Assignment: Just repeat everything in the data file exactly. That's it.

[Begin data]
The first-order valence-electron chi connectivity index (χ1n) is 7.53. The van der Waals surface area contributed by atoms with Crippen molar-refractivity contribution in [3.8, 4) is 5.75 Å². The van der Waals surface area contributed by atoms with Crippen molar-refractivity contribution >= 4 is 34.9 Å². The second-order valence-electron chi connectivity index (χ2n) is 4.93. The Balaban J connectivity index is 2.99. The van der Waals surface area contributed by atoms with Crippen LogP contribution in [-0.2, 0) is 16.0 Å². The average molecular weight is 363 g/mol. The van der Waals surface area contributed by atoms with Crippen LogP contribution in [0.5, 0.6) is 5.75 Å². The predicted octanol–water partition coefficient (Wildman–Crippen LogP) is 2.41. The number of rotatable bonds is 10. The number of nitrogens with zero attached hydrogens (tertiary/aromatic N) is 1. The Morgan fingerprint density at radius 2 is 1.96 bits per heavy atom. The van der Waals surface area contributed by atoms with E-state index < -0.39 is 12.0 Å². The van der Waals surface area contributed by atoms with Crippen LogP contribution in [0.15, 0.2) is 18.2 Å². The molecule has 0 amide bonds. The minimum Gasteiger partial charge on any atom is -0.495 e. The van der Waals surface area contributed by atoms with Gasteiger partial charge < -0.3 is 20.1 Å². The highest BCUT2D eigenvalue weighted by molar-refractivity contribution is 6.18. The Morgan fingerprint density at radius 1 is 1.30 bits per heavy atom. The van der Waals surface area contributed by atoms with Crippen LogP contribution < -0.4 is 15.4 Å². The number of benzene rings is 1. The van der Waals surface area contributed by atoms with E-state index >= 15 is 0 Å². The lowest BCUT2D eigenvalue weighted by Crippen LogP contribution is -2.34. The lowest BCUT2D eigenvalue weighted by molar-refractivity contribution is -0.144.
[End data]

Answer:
The first-order valence-electron chi connectivity index (χ1n) is 7.53. The van der Waals surface area contributed by atoms with Crippen molar-refractivity contribution in [3.8, 4) is 5.75 Å². The van der Waals surface area contributed by atoms with Crippen molar-refractivity contribution >= 4 is 34.9 Å². The second-order valence-electron chi connectivity index (χ2n) is 4.93. The Balaban J connectivity index is 2.99. The van der Waals surface area contributed by atoms with Crippen LogP contribution in [-0.2, 0) is 16.0 Å². The average molecular weight is 363 g/mol. The van der Waals surface area contributed by atoms with Crippen LogP contribution in [0.5, 0.6) is 5.75 Å². The predicted octanol–water partition coefficient (Wildman–Crippen LogP) is 2.41. The number of rotatable bonds is 10. The number of nitrogens with zero attached hydrogens (tertiary/aromatic N) is 1. The Morgan fingerprint density at radius 2 is 1.96 bits per heavy atom. The van der Waals surface area contributed by atoms with E-state index < -0.39 is 12.0 Å². The van der Waals surface area contributed by atoms with Crippen LogP contribution in [0.15, 0.2) is 18.2 Å². The molecule has 0 amide bonds. The minimum Gasteiger partial charge on any atom is -0.495 e. The van der Waals surface area contributed by atoms with Gasteiger partial charge < -0.3 is 20.1 Å². The highest BCUT2D eigenvalue weighted by molar-refractivity contribution is 6.18. The Morgan fingerprint density at radius 1 is 1.30 bits per heavy atom. The van der Waals surface area contributed by atoms with Crippen LogP contribution < -0.4 is 15.4 Å². The number of benzene rings is 1. The van der Waals surface area contributed by atoms with E-state index >= 15 is 0 Å². The lowest BCUT2D eigenvalue weighted by Crippen LogP contribution is -2.34. The lowest BCUT2D eigenvalue weighted by molar-refractivity contribution is -0.144.